If, without telling you their name, someone told you that an NBA coaching candidate was a celebrated former player, one of the best ever at their position; had apprenticed under one of the best head coaches in NBA history; and was now looking for a job to prove themselves as a head coach in their own right, what would you say?
If you’re a fan of a team like the Pistons, Raptors or Hawks, all of whom are looking for a new coach, you might say, “I wish my team would hire that guy.”
Well, “that guy” is Becky Hammon.
Hammon is one of the best guards the WNBA has ever seen, a six-time All-Star with the New York Liberty and San Antonio Stars who hit nearly 90 percent of her free throws and 37.8 percent of her three-point shots. She stands eighth all-time in points scored in the history of professional women’s basketball.
She apprenticed under Gregg Popovich with the Spurs after her playing career was done, and it is in that role where she found an advocate whose opinion ought to carry some weight.
The advocate is Pau Gasol.
Gasol, who should know a thing or two about what constitutes a great NBA coach, having played not only for Popovich but also for Phil Jackson on the Lakers, says that “Becky Hammon can coach NBA basketball. Period.”
Gasol, writing for The Players’ Tribune, elaborated on up that argument.
“But if you think I’m writing this to argue why Becky is qualified to be an NBA head coach … well, you’re mistaken,” Gasol wrote. “That part is obvious: One, she was an accomplished player — with an elite point guard’s mind for the game. And two, she has been a successful assistant for arguably the greatest coach in the game. What more do you need?”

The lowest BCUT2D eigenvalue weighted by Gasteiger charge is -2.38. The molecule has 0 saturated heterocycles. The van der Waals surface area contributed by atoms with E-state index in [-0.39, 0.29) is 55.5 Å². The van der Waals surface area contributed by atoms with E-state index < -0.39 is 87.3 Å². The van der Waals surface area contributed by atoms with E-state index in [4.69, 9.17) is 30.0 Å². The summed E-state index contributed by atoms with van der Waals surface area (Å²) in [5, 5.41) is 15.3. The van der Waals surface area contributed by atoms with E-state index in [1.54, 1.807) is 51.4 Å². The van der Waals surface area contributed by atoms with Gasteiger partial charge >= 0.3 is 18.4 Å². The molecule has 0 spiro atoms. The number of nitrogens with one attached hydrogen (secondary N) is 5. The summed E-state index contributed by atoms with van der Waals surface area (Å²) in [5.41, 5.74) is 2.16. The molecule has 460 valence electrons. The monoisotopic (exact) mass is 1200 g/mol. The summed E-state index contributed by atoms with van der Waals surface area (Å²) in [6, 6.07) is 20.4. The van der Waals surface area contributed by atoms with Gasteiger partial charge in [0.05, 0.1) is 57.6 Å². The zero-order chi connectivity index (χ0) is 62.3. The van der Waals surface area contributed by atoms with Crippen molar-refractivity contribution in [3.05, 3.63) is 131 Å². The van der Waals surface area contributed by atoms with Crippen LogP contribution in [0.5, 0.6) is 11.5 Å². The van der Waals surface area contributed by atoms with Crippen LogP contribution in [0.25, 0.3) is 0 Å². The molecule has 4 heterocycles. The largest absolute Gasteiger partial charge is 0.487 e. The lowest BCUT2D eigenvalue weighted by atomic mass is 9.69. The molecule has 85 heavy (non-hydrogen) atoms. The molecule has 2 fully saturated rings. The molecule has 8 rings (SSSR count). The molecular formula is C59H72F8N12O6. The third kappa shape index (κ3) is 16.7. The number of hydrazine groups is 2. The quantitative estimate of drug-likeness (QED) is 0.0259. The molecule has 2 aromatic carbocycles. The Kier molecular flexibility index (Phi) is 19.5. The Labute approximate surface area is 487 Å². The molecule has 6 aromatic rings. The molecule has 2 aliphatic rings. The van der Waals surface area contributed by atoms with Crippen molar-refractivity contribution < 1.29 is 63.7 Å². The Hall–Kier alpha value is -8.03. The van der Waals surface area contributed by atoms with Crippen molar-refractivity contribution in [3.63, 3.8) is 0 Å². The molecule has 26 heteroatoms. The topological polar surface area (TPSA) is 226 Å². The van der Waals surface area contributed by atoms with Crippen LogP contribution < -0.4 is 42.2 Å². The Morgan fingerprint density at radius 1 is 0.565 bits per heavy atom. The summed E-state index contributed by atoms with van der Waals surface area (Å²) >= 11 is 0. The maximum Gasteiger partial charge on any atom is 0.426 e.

Hammon is currently interviewing for the Milwaukee Bucks’ head coaching vacancy, as the team appears hesitant to promote interim coach Joe Prunty after Prunty led the team to a seven-game first-round playoff exit against the Boston Celtics.
She is the first woman to interview for an NBA head coaching position.
Hammon is in an interesting position; wherever she goes, she will be a pioneer, but if she is dropped into a bad situation, fans may not be as patient with her efforts to turn the team around as they would be if a team were to hire someone like Steve Clifford or Mike Budenholzer, late of the Hornets and Hawks, respectively.
Furthermore, it is something of an open question whether Hammon’s best course of action is to step out of Popovich’s shadow now or potentially wait for her mentor to retire and be the heir apparent in San Antonio, a city where she has ties after playing professionally there.
If irony is more your thing, maybe she should be coaching in Portland; after all, she’s going to be a trailblazer no matter what.
Bottom line, whichever team decides to employ Hammon’s services will get a coach who understands the game, played it at an elite level, learned the coaching side of it from the best and will come prepared every night.
And Gasol’s endorsement only further bolsters her case for the job.
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